What is wrong with my training?
• Do you use a heart rate monitor or a speed and distance monitor (GPS) when you complete your running exercise/training?
• Have you ever wondered if you were running at the correct heart rates and/or paces in training?
• Have you ever wondered why your heart rate while training is different than that of the people around you?
Heart rate monitoring has been around for years to gauge the effort or intensity of a training session. Although easily measured, heart rate is influenced by many variables which can provide a false indication of intensity (See Heart Rate Training Article). To make matters even worse, many utilize inaccurate equations based on age and resting heart rate to set max heart rate and training zones, which they then use as part of their training. Many of the monitors used to measure heart rate during a training session also utilize these same equations in setting training zones for purchasers. Again these are inaccurate. Here is the problem:
1. Max heart rate is not the same with people of the same age or gender (max heart rate is individual)
2. Max heart rate is only one measure of a whole range of aerobic intensities (5 to be exact)
3. Max heart rate equations assume that rates are the same between disciplines (running, cycling, swimming, etc), which they are not (Eg. 220 – Age)
4. Percentage of max heart rate in determining aerobic training zones assumes that these percentages are the same for everyone (which they are not)
The result is inaccurate training zones and limited improvements in fitness. Heart rate can be utilized as a means to measure the effort during a training session (provide you read and understand the limitations listed in the Heart Rate Training Article), but should not be utilized to determine aerobic training zones.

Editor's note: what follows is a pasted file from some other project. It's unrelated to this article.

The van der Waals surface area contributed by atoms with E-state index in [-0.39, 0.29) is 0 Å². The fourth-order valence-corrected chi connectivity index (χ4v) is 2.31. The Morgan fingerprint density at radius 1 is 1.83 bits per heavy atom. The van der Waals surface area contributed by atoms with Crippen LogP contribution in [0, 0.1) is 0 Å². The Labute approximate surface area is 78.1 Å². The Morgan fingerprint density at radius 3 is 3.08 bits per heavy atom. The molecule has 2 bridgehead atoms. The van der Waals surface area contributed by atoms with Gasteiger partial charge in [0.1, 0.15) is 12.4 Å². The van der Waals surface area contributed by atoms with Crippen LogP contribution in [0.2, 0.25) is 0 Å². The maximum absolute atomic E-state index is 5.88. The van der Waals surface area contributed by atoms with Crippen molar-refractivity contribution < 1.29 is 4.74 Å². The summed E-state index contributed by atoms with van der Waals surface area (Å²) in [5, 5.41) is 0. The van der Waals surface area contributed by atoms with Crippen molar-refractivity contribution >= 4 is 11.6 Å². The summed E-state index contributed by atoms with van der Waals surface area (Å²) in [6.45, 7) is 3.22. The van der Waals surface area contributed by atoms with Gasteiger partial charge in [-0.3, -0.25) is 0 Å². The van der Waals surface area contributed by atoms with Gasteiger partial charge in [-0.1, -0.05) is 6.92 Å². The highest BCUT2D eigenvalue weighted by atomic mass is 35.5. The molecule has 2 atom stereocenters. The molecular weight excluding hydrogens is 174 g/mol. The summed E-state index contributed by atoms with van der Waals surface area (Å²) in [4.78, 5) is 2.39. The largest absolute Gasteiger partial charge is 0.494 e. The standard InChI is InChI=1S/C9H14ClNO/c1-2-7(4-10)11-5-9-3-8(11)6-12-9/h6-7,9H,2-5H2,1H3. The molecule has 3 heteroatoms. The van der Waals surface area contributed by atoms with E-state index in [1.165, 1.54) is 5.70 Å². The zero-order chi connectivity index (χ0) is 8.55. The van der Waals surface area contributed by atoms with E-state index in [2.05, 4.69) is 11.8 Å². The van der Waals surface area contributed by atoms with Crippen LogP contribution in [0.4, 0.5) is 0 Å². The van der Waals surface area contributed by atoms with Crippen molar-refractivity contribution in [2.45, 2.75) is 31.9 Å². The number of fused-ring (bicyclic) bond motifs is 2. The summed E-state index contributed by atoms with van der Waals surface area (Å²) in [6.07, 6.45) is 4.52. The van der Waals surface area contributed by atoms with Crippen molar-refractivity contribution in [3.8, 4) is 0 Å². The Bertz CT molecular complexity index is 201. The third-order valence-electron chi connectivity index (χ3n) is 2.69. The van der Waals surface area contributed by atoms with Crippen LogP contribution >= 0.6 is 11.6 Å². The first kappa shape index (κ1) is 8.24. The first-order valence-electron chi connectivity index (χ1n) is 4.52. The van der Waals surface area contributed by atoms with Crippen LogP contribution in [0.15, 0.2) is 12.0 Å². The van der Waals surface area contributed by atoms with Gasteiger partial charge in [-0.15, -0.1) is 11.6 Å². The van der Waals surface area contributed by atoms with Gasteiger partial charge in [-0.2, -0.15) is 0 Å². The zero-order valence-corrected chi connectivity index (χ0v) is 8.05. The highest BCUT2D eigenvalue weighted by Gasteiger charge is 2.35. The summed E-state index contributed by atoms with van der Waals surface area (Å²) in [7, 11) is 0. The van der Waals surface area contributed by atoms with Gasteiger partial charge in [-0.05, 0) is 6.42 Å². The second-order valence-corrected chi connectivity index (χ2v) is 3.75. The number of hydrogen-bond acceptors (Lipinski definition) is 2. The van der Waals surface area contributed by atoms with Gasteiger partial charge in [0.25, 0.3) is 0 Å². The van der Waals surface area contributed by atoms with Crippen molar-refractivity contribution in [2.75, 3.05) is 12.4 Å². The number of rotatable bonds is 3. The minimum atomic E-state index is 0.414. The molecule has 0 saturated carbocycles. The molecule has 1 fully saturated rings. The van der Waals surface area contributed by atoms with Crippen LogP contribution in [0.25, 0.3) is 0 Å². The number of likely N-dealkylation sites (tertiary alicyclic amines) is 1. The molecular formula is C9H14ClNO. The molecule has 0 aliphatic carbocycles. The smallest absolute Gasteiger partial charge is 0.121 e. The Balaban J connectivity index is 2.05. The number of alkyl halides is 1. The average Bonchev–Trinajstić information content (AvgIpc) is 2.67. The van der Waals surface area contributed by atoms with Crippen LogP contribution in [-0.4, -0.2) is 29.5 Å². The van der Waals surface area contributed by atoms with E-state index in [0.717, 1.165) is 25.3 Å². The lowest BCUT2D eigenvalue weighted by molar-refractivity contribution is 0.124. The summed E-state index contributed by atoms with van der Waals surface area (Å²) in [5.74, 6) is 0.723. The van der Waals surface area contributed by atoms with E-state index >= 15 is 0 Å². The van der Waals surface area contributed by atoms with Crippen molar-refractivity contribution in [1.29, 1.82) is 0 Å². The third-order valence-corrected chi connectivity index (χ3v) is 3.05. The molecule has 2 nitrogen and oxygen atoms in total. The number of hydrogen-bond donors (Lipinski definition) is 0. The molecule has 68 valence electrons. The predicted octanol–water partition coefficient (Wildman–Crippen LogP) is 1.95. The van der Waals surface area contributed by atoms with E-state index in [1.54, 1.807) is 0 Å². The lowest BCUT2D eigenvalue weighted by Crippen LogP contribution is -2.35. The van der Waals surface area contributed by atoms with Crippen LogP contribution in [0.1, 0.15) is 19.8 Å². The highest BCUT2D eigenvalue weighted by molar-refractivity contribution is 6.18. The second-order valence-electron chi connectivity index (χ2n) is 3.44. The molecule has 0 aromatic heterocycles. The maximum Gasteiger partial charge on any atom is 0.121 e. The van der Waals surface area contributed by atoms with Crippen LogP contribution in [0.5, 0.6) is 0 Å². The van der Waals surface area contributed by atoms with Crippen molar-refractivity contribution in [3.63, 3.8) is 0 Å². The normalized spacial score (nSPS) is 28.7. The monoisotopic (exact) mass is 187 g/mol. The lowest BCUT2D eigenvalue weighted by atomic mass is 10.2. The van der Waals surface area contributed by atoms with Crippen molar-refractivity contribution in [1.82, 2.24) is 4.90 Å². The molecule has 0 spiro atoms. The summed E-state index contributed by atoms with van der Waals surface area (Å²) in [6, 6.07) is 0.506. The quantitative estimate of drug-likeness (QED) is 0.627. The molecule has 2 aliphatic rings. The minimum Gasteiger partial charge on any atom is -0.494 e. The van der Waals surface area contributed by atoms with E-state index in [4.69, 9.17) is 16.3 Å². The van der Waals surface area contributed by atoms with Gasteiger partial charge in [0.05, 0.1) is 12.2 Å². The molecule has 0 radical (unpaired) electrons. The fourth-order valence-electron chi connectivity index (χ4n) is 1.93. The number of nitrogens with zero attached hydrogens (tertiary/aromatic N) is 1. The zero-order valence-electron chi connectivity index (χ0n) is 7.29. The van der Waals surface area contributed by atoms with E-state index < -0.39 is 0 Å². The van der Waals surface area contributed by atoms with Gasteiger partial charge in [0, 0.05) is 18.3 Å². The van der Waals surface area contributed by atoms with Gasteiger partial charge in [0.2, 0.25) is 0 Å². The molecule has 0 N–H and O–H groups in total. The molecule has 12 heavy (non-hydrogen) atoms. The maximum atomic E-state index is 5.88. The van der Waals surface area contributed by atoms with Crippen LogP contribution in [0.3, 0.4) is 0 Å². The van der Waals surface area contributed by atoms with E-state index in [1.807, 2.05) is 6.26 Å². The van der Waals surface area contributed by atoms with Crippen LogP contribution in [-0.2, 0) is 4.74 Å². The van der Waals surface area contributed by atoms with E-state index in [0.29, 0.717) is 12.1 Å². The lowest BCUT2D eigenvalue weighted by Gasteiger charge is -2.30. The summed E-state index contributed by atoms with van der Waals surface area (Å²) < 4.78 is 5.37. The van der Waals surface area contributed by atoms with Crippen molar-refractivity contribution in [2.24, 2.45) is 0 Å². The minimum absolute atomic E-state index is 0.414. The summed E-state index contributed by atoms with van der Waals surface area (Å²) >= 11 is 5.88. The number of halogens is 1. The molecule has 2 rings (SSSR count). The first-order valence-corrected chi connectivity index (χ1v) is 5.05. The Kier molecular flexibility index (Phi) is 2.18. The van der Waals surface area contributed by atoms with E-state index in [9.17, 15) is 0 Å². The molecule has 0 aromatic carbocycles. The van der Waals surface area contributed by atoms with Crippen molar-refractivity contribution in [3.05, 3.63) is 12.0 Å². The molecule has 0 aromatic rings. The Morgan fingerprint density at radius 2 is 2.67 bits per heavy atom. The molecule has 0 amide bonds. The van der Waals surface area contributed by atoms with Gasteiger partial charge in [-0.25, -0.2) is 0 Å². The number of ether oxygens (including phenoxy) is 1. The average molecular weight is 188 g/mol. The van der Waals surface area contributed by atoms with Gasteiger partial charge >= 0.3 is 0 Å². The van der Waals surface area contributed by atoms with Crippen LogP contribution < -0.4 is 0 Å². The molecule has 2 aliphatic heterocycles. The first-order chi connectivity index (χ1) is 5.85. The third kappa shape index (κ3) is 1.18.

GPS monitoring has changed the way we measure effort when we train. Utilizing speed or pace, an individual can obtain instantaneous information regarding their current and average speed/pace over a given time or distance. The advantage of GPS monitoring is that most of the factors which influence heart rate are removed. This allows the individual to train at specific speeds and paces which reflect their individual fitness level and need for their training distance. Other factors need to be considered though:
1. When running with pace, increases in grade (incline) can change the zone at which you are training.
2. Increased wind conditions can also increase the zone at which you are training.
3. Overcast or covered conditions (trees, buildings, etc) can impact the pacing information.
Though, like heart rate, simply measuring your pace during a run does not disclose whether you are running the correct pace for a particular workout. Even monitoring these paces over several workouts does not disclose whether you are running at the correct paces. Believe me; we see the result of improper pace training in the lab everyday, with runners wondering what they have been doing wrong.
For the next article I will be looking at what a proper fitness test can tell you about your fitness and how that information can be utilized to maximize your training time, energy, and results.